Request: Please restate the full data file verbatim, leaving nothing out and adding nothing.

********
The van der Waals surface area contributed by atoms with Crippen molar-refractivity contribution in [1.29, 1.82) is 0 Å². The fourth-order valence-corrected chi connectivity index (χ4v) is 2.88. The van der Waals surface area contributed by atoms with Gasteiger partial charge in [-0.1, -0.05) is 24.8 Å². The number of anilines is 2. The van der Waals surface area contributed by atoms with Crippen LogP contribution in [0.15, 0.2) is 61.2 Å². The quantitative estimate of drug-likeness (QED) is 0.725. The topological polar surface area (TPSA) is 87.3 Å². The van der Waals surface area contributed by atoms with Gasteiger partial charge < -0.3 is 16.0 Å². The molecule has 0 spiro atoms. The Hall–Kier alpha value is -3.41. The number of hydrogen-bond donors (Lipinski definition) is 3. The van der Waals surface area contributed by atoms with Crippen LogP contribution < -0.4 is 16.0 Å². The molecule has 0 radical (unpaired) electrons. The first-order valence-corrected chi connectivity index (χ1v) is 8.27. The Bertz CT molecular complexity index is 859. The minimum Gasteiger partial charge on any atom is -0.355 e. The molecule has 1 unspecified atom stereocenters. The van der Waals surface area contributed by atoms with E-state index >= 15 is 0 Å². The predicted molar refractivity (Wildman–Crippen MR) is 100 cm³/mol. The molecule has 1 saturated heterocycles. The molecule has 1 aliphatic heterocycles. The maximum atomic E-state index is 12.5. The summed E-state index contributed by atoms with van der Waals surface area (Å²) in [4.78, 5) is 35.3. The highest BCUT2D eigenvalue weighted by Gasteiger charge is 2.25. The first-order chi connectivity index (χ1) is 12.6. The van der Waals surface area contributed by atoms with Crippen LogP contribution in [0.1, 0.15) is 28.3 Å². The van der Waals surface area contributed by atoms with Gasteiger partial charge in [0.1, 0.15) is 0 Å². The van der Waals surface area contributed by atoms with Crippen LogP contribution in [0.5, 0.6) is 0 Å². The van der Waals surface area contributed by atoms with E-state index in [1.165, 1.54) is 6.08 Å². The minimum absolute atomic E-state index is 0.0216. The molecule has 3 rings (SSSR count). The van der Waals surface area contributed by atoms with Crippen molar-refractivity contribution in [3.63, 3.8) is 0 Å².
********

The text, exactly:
The van der Waals surface area contributed by atoms with Crippen molar-refractivity contribution in [1.29, 1.82) is 0 Å². The fourth-order valence-corrected chi connectivity index (χ4v) is 2.88. The van der Waals surface area contributed by atoms with Gasteiger partial charge in [-0.1, -0.05) is 24.8 Å². The number of anilines is 2. The van der Waals surface area contributed by atoms with Crippen LogP contribution in [0.15, 0.2) is 61.2 Å². The quantitative estimate of drug-likeness (QED) is 0.725. The topological polar surface area (TPSA) is 87.3 Å². The van der Waals surface area contributed by atoms with Gasteiger partial charge < -0.3 is 16.0 Å². The molecule has 0 spiro atoms. The Hall–Kier alpha value is -3.41. The number of hydrogen-bond donors (Lipinski definition) is 3. The van der Waals surface area contributed by atoms with Crippen LogP contribution < -0.4 is 16.0 Å². The molecule has 0 radical (unpaired) electrons. The first-order valence-corrected chi connectivity index (χ1v) is 8.27. The Bertz CT molecular complexity index is 859. The minimum Gasteiger partial charge on any atom is -0.355 e. The molecule has 1 unspecified atom stereocenters. The van der Waals surface area contributed by atoms with E-state index >= 15 is 0 Å². The predicted molar refractivity (Wildman–Crippen MR) is 100 cm³/mol. The molecule has 1 saturated heterocycles. The molecule has 1 aliphatic heterocycles. The maximum atomic E-state index is 12.5. The summed E-state index contributed by atoms with van der Waals surface area (Å²) in [4.78, 5) is 35.3. The highest BCUT2D eigenvalue weighted by Gasteiger charge is 2.25. The first-order chi connectivity index (χ1) is 12.6. The van der Waals surface area contributed by atoms with Crippen LogP contribution in [0.1, 0.15) is 28.3 Å². The van der Waals surface area contributed by atoms with Gasteiger partial charge in [0.1, 0.15) is 0 Å². The van der Waals surface area contributed by atoms with Crippen LogP contribution in [0.5, 0.6) is 0 Å². The van der Waals surface area contributed by atoms with E-state index in [1.165, 1.54) is 6.08 Å². The minimum absolute atomic E-state index is 0.0216. The molecule has 3 rings (SSSR count). The van der Waals surface area contributed by atoms with Crippen molar-refractivity contribution in [3.63, 3.8) is 0 Å².